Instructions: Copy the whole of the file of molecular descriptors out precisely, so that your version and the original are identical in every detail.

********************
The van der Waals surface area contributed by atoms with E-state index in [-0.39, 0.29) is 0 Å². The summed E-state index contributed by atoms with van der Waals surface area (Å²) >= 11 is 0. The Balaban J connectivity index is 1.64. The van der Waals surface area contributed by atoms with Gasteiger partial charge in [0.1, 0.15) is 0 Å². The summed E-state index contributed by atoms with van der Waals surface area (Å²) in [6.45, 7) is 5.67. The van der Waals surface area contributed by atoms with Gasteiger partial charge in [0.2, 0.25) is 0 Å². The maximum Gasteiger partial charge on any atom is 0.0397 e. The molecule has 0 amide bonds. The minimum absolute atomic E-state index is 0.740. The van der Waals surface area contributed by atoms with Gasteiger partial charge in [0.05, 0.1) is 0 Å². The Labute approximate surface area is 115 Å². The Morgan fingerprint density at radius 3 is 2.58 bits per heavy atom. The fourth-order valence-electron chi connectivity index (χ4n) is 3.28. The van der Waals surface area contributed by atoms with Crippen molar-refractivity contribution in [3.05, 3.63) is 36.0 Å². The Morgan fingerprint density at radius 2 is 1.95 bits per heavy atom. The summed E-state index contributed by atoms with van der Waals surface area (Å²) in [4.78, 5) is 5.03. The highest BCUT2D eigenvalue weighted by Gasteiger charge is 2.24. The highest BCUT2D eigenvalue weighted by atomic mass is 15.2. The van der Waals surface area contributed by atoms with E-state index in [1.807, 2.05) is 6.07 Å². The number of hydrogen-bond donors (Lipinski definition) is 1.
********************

The van der Waals surface area contributed by atoms with E-state index in [-0.39, 0.29) is 0 Å². The summed E-state index contributed by atoms with van der Waals surface area (Å²) >= 11 is 0. The Balaban J connectivity index is 1.64. The van der Waals surface area contributed by atoms with Gasteiger partial charge in [0.1, 0.15) is 0 Å². The summed E-state index contributed by atoms with van der Waals surface area (Å²) in [6.45, 7) is 5.67. The van der Waals surface area contributed by atoms with Gasteiger partial charge in [0.2, 0.25) is 0 Å². The maximum Gasteiger partial charge on any atom is 0.0397 e. The molecule has 0 amide bonds. The minimum absolute atomic E-state index is 0.740. The van der Waals surface area contributed by atoms with Gasteiger partial charge in [0.05, 0.1) is 0 Å². The Labute approximate surface area is 115 Å². The Morgan fingerprint density at radius 3 is 2.58 bits per heavy atom. The fourth-order valence-electron chi connectivity index (χ4n) is 3.28. The van der Waals surface area contributed by atoms with Crippen molar-refractivity contribution in [3.05, 3.63) is 36.0 Å². The Morgan fingerprint density at radius 2 is 1.95 bits per heavy atom. The summed E-state index contributed by atoms with van der Waals surface area (Å²) in [4.78, 5) is 5.03. The highest BCUT2D eigenvalue weighted by Gasteiger charge is 2.24. The highest BCUT2D eigenvalue weighted by atomic mass is 15.2. The van der Waals surface area contributed by atoms with E-state index in [1.807, 2.05) is 6.07 Å². The number of hydrogen-bond donors (Lipinski definition) is 1.